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The stability of prime money market mutual funds: sponsor support from 2007 to 2011

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  • Steffanie Brady
  • Ken Anadu
  • Nathaniel R. Cooper

Abstract

It is commonly noted that in the history of the Money Market Mutual Fund (MMMF) industry only two MMMFs have “broken the buck,” or had the net asset value per share (NAV) at which they transact fall below $1. While this statement is true, it is useful to consider the role that non-contractual support has played in the maintenance of this strong track record. Such support, which has served to obscure the credit risk taken by these funds, has been a common occurrence over the history of MMMFs. This paper presents a detailed view of the non-contractual support provided to MMMFs by their sponsors during the recent financial crisis based on an in depth review of public MMMF annual SEC financial statement filings (form N-CSR) with fiscal year-end dates falling between 2007 and 2011. According to our conservative interpretation of this data, we find that at least 21 prime MMMFs would have broken the buck absent a single identified support instance during the most recent financial crisis. Further, we identify repeat instances of support (or significant outflows) for some MMMFs during this period such that a total of at least 31 prime MMMFs would have broken the buck when considering the entirety of support activity over the full period.

Suggested Citation

  • Steffanie Brady & Ken Anadu & Nathaniel R. Cooper, 2012. "The stability of prime money market mutual funds: sponsor support from 2007 to 2011," Risk and Policy Analysis Unit Working Paper RPA 12-3, Federal Reserve Bank of Boston.
  • Handle: RePEc:fip:fedbqu:rpa12-3
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    References listed on IDEAS

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    Cited by:

    1. Schmidt, Lawrence & Timmermann, Allan G & Wermers, Russ, 2014. "Runs on Money Market Funds," CEPR Discussion Papers 9906, C.E.P.R. Discussion Papers.
    2. Gabriele Foà & Leonardo Gambacorta & Luigi Guiso & Paolo Emilio Mistrulli, 2015. "The Supply Side of Household Finance," EIEF Working Papers Series 1507, Einaudi Institute for Economics and Finance (EIEF), revised Jul 2015.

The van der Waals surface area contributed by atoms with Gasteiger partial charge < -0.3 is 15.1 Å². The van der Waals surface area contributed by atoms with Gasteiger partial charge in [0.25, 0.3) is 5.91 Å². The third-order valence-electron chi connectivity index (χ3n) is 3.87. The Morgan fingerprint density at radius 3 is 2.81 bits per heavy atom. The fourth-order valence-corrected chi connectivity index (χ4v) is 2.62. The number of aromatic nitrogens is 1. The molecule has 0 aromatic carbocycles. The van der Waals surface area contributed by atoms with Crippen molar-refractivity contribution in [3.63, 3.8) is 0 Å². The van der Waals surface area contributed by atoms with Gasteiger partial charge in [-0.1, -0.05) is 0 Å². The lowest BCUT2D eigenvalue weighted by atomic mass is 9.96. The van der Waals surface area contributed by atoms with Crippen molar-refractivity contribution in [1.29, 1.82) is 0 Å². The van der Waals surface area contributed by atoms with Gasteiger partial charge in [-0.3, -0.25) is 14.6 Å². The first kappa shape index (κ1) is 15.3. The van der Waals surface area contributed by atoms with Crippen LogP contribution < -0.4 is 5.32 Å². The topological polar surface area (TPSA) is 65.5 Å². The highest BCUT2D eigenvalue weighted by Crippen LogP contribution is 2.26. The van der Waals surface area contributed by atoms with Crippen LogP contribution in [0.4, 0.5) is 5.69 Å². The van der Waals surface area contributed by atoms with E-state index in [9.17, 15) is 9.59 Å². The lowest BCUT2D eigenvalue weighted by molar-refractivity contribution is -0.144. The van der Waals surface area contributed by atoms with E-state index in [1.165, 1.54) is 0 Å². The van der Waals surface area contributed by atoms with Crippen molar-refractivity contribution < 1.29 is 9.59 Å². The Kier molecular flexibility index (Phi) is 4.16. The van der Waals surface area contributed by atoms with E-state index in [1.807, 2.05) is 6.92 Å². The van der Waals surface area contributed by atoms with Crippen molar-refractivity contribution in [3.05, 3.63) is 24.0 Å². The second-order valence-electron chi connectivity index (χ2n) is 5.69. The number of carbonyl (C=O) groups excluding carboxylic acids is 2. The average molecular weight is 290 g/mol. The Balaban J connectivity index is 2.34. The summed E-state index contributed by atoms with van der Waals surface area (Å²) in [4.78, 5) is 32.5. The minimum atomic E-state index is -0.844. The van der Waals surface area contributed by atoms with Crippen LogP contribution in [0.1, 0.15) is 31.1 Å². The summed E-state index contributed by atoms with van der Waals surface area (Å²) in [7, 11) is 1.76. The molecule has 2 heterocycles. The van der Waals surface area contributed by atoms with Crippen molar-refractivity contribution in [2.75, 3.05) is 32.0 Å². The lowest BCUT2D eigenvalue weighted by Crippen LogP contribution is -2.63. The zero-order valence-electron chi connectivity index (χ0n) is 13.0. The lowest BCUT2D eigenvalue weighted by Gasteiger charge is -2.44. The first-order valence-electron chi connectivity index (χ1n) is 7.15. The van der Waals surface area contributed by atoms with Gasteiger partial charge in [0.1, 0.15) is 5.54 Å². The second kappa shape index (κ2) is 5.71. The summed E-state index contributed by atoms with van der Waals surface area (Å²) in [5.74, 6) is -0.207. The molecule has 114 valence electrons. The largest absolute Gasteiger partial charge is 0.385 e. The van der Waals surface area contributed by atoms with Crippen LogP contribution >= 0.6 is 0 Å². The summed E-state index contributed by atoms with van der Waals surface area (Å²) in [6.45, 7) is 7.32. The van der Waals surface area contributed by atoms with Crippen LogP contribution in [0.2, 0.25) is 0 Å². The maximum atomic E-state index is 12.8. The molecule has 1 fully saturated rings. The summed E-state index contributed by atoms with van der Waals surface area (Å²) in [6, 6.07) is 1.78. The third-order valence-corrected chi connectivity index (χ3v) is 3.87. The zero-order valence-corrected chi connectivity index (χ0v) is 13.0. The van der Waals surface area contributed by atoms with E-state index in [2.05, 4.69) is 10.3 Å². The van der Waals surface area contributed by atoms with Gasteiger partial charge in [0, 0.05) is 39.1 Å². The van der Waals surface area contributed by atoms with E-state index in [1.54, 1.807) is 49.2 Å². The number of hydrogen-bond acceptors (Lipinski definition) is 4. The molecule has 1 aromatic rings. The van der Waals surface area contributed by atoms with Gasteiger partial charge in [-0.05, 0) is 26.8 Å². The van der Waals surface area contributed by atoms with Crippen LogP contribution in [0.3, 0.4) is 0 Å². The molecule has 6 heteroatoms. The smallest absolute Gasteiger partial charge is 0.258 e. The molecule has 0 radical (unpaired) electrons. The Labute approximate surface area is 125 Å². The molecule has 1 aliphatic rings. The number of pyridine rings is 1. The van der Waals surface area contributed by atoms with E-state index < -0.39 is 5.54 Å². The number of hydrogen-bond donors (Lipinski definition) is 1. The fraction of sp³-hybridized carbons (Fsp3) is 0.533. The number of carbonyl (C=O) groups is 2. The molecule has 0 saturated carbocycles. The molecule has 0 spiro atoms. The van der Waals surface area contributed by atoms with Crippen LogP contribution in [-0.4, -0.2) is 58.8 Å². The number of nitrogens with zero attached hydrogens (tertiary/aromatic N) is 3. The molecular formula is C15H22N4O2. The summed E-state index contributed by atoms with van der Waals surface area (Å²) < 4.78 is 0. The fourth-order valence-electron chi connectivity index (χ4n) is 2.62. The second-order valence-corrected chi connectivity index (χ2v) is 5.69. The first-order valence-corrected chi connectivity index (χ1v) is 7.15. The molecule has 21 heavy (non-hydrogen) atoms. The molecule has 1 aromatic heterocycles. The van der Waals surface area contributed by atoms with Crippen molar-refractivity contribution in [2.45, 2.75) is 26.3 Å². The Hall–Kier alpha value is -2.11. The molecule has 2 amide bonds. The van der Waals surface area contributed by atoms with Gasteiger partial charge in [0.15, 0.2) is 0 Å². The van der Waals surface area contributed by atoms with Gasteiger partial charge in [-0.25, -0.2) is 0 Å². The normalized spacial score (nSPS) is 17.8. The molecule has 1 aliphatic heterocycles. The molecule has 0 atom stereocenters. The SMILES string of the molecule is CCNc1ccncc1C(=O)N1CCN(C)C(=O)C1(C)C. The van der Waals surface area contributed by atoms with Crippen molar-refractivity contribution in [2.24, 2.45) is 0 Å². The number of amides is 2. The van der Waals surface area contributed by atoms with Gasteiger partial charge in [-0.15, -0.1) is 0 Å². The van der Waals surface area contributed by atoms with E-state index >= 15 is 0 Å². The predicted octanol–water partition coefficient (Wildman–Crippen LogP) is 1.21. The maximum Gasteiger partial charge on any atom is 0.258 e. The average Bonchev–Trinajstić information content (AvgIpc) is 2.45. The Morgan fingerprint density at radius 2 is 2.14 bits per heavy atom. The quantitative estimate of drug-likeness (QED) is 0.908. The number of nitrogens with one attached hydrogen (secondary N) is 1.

3. Ronald McKinnon, 2013. "Hot Money Flows, Commodity Price Cycles and Financial Repression in the USA and China: The Consequences of Near-zero US Interest Rates," China & World Economy, Institute of World Economics and Politics, Chinese Academy of Social Sciences, vol. 21(4), pages 1-13, July.
    4. McKinnon, Ronald & Liu, Zhao, 2013. "Hot Money Flows, Commodity Price Cycles, and Financial Repression in the US and the People’s Republic of China: The Consequences of Near Zero US Interest Rates," Working Papers on Regional Economic Integration 107, Asian Development Bank.
    5. Lawrence Schmidt & Allan Timmermann & Russ Wermers, 2016. "Runs on Money Market Mutual Funds," American Economic Review, American Economic Association, pages 2625-2657.
    6. Parlatore, Cecilia, 2015. "Fragility in money marketfunds: sponsor support and regulation," Working Paper Series 1772, European Central Bank.
    7. Joe Peek & Eric Rosengren, 2016. "Credit Supply Disruptions: From Credit Crunches to Financial Crisis," Annual Review of Financial Economics, Annual Reviews, vol. 8(1), pages 81-95, October.
    8. Schmidt, Lawrence & Timmermann, Allan & Wermers, Russ, 2014. "Runs on money market mutual funds," CFR Working Papers 12-05 [rev.], University of Cologne, Centre for Financial Research (CFR).

    More about this item

    Keywords

    Money market funds ; Mutual funds ; Global financial crisis;

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